Are alternative proteins the way to a sustainable food industry?

In May 2016, a study by the Vegan Society revealed that 3.25% of the UK population are vegetarian or vegan, with numbers continuing to rise. There are also those that don’t classify themselves as vegetarian or vegan, but want to reduce meat consumption for environmental reasons. Some of the alternatives to traditional meat and dairy have a large potential impact on the food industry.

Cow’s milk without the cow?

According to a September 2018’s edition of The Grocer, 28% of Brits would buy synthetic milk, while only 16% would be willing to try cultured meat. Food startup Perfect Day are working on cultivating dairy proteins using genetically engineered yeast, and are looking to be ready for market “in the next couple of years”.

The yeast will undergo a fermentation process similar to craft brewing, to make animal-free milk which would taste like cow’s milk, with the environmental benefits of plant-based options. Trends are evolving, as the study showed that younger consumers are more open to trying synthetic milk than older generations.

From fungus to food

Quorn was introduced to the UK in 1993. Quorn contains mycoprotein, found in the fungus Fusarium venenatum. The fungus is dried and mixed with egg white (the binder), then processed into different products. Quorn developed a vegan range in 2011 which uses potato protein as a binder, and comes in the form of sausages, fillets, slices, burgers, and more.

In the US, Quorn products faced a lot of controversy when it was first introduced in 2002, with claims that it could cause allergic reactions, and “sickens 4.5% of eaters”. Attitudes to Quorn are now very positive, and prove to be a viable vegetarian option. Interestingly, in 2014 it was found that Quorn products were mostly eaten by meat eaters who are concerned with environmental impact of producing meat.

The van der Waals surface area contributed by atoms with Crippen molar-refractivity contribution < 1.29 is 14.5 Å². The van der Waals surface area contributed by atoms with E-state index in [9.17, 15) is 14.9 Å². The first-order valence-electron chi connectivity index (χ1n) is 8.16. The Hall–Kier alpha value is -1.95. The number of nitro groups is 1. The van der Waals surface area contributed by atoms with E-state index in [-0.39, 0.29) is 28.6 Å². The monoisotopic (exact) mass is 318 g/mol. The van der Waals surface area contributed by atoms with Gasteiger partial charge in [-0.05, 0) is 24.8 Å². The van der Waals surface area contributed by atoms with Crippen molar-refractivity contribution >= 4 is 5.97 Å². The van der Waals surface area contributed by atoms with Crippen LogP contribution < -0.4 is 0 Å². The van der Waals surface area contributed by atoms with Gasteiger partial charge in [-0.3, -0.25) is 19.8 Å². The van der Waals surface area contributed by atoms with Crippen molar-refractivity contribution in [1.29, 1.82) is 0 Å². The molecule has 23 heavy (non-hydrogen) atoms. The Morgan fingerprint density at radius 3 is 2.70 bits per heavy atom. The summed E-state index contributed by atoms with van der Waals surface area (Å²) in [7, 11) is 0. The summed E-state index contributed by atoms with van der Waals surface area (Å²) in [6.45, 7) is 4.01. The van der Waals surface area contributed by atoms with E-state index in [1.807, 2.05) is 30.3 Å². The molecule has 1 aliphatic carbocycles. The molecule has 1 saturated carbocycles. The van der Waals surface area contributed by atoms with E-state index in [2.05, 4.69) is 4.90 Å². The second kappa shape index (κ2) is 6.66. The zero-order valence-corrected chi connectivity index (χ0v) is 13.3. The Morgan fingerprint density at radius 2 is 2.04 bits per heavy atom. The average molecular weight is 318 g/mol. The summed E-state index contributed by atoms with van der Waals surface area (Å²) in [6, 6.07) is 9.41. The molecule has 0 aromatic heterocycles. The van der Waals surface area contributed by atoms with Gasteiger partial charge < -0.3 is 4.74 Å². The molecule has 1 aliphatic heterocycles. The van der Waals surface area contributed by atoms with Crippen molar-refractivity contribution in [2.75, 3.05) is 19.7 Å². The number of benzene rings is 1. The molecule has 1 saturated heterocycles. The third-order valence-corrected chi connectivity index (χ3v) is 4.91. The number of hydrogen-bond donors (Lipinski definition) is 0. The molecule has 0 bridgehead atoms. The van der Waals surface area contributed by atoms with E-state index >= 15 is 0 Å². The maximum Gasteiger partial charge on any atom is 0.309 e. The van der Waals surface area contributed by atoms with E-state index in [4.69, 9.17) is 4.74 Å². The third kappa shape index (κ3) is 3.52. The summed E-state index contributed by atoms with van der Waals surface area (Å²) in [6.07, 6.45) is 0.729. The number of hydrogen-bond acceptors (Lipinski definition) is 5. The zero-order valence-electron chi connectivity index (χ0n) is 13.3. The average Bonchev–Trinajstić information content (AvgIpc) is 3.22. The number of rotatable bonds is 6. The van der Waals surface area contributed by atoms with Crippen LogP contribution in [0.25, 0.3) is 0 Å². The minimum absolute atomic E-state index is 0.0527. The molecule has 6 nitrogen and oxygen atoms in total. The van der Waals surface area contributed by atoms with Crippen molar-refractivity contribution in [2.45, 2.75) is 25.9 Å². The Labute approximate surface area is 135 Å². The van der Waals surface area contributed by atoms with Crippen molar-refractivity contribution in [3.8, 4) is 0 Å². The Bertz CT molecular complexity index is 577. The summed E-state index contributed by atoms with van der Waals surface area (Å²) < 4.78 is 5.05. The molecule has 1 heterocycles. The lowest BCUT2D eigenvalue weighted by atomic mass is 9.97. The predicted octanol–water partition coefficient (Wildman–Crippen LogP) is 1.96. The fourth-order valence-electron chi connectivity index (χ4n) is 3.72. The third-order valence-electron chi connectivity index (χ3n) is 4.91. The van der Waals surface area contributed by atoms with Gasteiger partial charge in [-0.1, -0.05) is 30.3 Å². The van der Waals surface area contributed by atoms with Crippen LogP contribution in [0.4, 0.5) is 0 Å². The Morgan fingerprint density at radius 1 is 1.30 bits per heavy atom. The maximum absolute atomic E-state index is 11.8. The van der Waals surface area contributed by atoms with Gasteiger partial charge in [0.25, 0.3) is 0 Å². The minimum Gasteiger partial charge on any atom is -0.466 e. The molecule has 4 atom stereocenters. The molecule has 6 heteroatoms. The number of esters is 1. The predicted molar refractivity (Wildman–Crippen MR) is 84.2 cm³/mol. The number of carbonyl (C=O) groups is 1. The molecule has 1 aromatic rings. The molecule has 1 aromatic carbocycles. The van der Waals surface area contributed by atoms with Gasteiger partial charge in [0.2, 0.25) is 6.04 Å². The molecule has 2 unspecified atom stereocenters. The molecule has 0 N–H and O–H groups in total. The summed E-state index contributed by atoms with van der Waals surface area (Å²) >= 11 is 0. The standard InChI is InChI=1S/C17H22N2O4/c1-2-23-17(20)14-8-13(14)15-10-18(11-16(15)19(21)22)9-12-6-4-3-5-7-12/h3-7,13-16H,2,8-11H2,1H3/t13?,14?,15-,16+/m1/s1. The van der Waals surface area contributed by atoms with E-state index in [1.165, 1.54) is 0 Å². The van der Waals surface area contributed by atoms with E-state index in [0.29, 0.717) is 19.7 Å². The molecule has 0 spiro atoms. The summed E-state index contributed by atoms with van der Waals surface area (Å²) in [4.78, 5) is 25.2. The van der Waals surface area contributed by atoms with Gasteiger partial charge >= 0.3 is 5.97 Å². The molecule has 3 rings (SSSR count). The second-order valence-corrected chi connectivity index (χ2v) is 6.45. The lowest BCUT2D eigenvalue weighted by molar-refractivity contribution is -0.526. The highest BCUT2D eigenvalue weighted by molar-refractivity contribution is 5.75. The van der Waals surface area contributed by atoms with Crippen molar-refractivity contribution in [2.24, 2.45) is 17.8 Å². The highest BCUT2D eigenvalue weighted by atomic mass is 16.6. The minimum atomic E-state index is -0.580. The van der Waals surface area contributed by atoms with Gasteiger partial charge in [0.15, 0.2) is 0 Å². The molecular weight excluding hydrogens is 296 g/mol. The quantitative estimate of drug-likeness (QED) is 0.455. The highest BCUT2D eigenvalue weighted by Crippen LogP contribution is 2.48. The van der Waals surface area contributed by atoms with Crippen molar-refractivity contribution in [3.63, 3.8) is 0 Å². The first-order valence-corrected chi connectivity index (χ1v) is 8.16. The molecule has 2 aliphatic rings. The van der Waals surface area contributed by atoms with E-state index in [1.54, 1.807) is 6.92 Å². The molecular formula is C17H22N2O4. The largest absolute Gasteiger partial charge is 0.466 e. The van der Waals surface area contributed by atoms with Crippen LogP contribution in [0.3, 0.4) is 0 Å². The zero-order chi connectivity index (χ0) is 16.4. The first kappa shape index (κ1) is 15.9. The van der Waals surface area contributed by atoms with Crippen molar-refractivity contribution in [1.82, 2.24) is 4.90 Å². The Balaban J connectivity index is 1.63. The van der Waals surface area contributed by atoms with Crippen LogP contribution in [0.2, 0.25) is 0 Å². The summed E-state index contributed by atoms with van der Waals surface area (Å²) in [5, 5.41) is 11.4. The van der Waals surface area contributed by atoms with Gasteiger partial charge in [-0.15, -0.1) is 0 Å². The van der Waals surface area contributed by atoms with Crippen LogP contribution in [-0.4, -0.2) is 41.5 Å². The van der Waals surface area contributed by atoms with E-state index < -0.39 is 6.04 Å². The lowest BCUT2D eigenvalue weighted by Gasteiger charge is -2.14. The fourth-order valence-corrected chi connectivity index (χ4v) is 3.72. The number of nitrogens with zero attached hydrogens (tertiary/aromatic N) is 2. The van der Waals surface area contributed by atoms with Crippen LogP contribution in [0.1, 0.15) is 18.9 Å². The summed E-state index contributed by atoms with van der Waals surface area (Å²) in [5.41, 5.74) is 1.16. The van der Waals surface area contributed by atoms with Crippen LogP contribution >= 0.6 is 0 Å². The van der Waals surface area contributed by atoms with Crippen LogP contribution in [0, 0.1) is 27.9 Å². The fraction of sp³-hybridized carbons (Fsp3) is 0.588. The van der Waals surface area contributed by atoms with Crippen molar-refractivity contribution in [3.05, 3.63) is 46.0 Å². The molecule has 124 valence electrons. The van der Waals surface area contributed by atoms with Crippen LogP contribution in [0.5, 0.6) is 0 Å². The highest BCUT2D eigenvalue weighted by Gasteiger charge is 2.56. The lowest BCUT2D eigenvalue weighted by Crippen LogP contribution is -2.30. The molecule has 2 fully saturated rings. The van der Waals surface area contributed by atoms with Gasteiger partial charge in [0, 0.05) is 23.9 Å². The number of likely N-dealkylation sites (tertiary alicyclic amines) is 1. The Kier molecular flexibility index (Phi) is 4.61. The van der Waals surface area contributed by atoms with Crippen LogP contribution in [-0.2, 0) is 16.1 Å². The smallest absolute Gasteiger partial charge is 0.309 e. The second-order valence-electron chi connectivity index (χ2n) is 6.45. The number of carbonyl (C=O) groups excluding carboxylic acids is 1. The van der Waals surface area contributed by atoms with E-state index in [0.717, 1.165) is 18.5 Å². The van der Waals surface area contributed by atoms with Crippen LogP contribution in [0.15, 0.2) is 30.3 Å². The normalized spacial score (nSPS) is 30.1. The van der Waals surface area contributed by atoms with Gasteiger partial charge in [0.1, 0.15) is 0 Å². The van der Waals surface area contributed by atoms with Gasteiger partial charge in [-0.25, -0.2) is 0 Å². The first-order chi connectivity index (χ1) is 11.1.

On a similar note, the CNN reported that more than 2 billion people consume soy products every day, since the 1960s. In 2017, a study from the Breast Cancer Family Registry involving over 6,000 American and Canadian women showed that soy foods actually help prevent breast cancer and decrease mortality in breast cancer patients.

Would you eat a grasshopper?

Eat Grub are a UK company that sell insect-based products, and share recipes featuring insects. Some of their products include roasted crickets, and “ready to cook” grasshoppers. Eat Grub claims that 2 billion people around the world eat insects as part of their diet. Dubbed as the “original superfood”, insects contain up to 69g of protein per 100g, compared to 19.5g and 19.4g in chicken and beef. Additionally, they contain more calcium and iron per 100g, compared to chicken, beef, or pork.

Eat Grub is harnessing innovations in farming and seeking alternative, sustainable protein sources. Insects use a fraction of the planet’s precious resources. They require a fraction of the water, feed and land compared to traditional livestock. We understand that this is a new concept and one that isn’t going to be first choice on the shelf (yet). But at some point eating insects may just be necessity. So one of our main drives is to make insects as tasty and accessible as we can, so people will find it easier and natural to switch maybe one or two meals a week to insects instead of meat.

—Pops Reid, Eat Grub

While this sounds like an excellent solution, there is the obvious issue of… well, eating insects. Can we overcome our issues with that? The Vypr platform can help test new product categories for market acceptance. Using the example of Eat Grub’s Peri-Peri Crunchy Roasted Crickets, they achieved a Vypr Score of 1.3, indicating that a small but notable percentage of consumers will consider buying this product.

Expanding tastes

History shows that we’re always expanding our taste palettes. Immigration from the end of the Second World War onwards brought in new flavours, including Chinese and Indian food, to every corner of the UK. The creation of Eat Grub establishes that some people are willing to try the most exotic flavours and foods. Are they simply odd, or the first generation of acceptance?

Ultimately, there are a growing number of alternative protein sources that could very well replace traditional meat and dairy products. With attitudes growing more progressive, the unusual or “weird” may soon become commonplace.

Photo credit: Rob Enwiki

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